I’ve been in Brazil for a couple of weeks for a family wedding and couldn’t resist finding out about how people with dementia are cared for and supported here and what the attitudes are.
Nurses told me that Alzheimer Brazil has offered information so that people understand what it is but there is still a great deal to be done. The most common reaction is of horror because of the immense impact on families. I found a research piece from 2008 and nothing has changed much in 8 years – families still spend the bulk of their income on caring for relatives.
Some carers find themselves living in favelas and working three or more jobs to cope with caring for relatives with dementia and other conditions while extended family help with care. I have heard stories beginning with ‘Oh yes, my cleaner is in a terrible situation, I’m trying to help her…’ and ‘My Great Aunt lives with my Mother and Grandmother because….’ and ‘she can’t afford to leave the favela because….’. It does seem to be the women who bear the weight of responsibility for caring here.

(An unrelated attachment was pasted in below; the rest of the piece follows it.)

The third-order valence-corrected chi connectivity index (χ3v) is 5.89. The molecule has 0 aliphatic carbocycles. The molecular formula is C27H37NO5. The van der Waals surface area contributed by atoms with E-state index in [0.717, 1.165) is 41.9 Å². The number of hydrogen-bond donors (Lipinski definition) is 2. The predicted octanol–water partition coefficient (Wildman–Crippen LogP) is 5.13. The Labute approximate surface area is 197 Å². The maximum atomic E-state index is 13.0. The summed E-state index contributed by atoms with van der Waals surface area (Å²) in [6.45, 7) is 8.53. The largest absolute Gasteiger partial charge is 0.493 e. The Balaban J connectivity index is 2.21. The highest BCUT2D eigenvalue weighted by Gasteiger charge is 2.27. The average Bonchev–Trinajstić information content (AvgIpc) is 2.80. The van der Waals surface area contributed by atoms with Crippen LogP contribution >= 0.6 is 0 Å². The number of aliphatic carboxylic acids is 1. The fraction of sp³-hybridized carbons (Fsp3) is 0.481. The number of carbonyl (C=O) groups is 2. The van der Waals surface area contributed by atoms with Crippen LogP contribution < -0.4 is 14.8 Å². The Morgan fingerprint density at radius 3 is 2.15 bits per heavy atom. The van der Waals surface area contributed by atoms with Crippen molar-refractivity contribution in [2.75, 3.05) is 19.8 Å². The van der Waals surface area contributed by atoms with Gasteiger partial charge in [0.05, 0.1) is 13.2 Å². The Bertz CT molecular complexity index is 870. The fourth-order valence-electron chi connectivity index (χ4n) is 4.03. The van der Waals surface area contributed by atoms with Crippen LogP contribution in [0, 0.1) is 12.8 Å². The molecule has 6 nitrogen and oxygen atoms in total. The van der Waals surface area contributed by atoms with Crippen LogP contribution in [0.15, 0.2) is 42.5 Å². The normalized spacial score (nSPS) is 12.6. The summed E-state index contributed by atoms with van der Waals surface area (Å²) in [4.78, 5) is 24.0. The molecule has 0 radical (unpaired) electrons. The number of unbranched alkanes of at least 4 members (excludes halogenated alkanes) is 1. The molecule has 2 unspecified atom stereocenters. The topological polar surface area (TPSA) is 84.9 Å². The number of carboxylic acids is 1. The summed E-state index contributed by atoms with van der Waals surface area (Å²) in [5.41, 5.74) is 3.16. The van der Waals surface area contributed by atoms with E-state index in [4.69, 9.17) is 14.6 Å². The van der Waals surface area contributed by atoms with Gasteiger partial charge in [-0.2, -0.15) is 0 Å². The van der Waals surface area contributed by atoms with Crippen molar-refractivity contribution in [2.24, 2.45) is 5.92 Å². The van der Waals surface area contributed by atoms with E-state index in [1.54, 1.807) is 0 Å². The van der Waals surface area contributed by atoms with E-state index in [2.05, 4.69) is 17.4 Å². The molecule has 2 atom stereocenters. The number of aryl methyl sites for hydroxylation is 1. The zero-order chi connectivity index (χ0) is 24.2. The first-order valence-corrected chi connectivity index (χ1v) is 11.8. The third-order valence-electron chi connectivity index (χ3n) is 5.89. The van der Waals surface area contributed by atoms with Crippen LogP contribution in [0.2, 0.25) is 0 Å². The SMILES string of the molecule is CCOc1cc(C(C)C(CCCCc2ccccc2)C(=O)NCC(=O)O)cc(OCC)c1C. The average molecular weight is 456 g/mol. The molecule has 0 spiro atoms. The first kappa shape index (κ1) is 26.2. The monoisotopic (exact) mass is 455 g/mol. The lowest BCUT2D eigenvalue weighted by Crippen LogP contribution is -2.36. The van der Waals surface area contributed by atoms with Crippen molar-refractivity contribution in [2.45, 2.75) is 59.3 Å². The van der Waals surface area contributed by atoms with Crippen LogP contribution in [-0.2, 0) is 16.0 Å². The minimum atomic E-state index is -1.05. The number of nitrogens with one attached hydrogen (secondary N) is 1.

Medical care is offered, plus tax exemptions and free prescriptions for ‘patients’ (not carers) help a little but there is no social care and social security is limited to those who have contributed.
Alzheimer Brazil focus mostly on public information/awareness and early diagnosis.
More than a million people in Brazil live with dementia.
It is reported that families can spend 60-80% of their income caring for people at home with dementia.
People with dementia in Brazil can expect medical care (not social care), free prescriptions and exemption from income tax.
Yet people find a way. I have seen families out with their elderly relatives and there are plenty of free things to do here. The beach volleyball is free, even the World Grand Slam. I particularly enjoyed seeing a guy in his 80s at least enjoying a samba band with excellent dancing (by himself). Older people joined today’s protest against corruption. Extended families eat together at the serve yourself restaurants because it’s cheaper than buying food to cook here in Rio. I saw older, probably retired fishermen chatting daily with the current fishermen, offering advice on the equipment.
Older people are well respected here. They don’t have to queue at all, always welcomed to the front. Always seated first in restaurants and on the metro. It’s lovely to see.